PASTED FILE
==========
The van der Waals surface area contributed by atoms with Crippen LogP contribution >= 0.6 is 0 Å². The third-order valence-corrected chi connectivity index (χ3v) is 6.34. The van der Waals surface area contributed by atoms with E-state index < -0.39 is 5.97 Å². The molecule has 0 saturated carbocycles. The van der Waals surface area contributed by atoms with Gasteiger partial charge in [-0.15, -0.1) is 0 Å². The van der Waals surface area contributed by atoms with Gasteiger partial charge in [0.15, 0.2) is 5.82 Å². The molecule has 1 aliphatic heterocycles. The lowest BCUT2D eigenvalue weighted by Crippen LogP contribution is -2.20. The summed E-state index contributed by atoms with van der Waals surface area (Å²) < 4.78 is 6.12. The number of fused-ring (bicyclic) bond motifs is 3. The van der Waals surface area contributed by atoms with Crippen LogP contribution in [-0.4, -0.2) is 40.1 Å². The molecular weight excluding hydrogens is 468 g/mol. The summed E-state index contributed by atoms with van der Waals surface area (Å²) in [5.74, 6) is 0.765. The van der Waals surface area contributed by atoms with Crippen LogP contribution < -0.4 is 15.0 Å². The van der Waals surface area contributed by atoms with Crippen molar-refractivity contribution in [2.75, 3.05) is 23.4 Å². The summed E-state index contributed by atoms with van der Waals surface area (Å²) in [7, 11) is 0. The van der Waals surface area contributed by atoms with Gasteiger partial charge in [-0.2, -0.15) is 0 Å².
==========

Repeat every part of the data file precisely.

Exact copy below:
The van der Waals surface area contributed by atoms with Crippen LogP contribution >= 0.6 is 0 Å². The third-order valence-corrected chi connectivity index (χ3v) is 6.34. The van der Waals surface area contributed by atoms with E-state index < -0.39 is 5.97 Å². The molecule has 0 saturated carbocycles. The van der Waals surface area contributed by atoms with Gasteiger partial charge in [-0.15, -0.1) is 0 Å². The van der Waals surface area contributed by atoms with Gasteiger partial charge in [0.15, 0.2) is 5.82 Å². The molecule has 1 aliphatic heterocycles. The lowest BCUT2D eigenvalue weighted by Crippen LogP contribution is -2.20. The summed E-state index contributed by atoms with van der Waals surface area (Å²) < 4.78 is 6.12. The number of fused-ring (bicyclic) bond motifs is 3. The van der Waals surface area contributed by atoms with Crippen LogP contribution in [-0.4, -0.2) is 40.1 Å². The molecular weight excluding hydrogens is 468 g/mol. The summed E-state index contributed by atoms with van der Waals surface area (Å²) in [5.74, 6) is 0.765. The van der Waals surface area contributed by atoms with Crippen LogP contribution < -0.4 is 15.0 Å². The van der Waals surface area contributed by atoms with Crippen molar-refractivity contribution in [2.75, 3.05) is 23.4 Å². The summed E-state index contributed by atoms with van der Waals surface area (Å²) in [7, 11) is 0. The van der Waals surface area contributed by atoms with Gasteiger partial charge in [-0.2, -0.15) is 0 Å².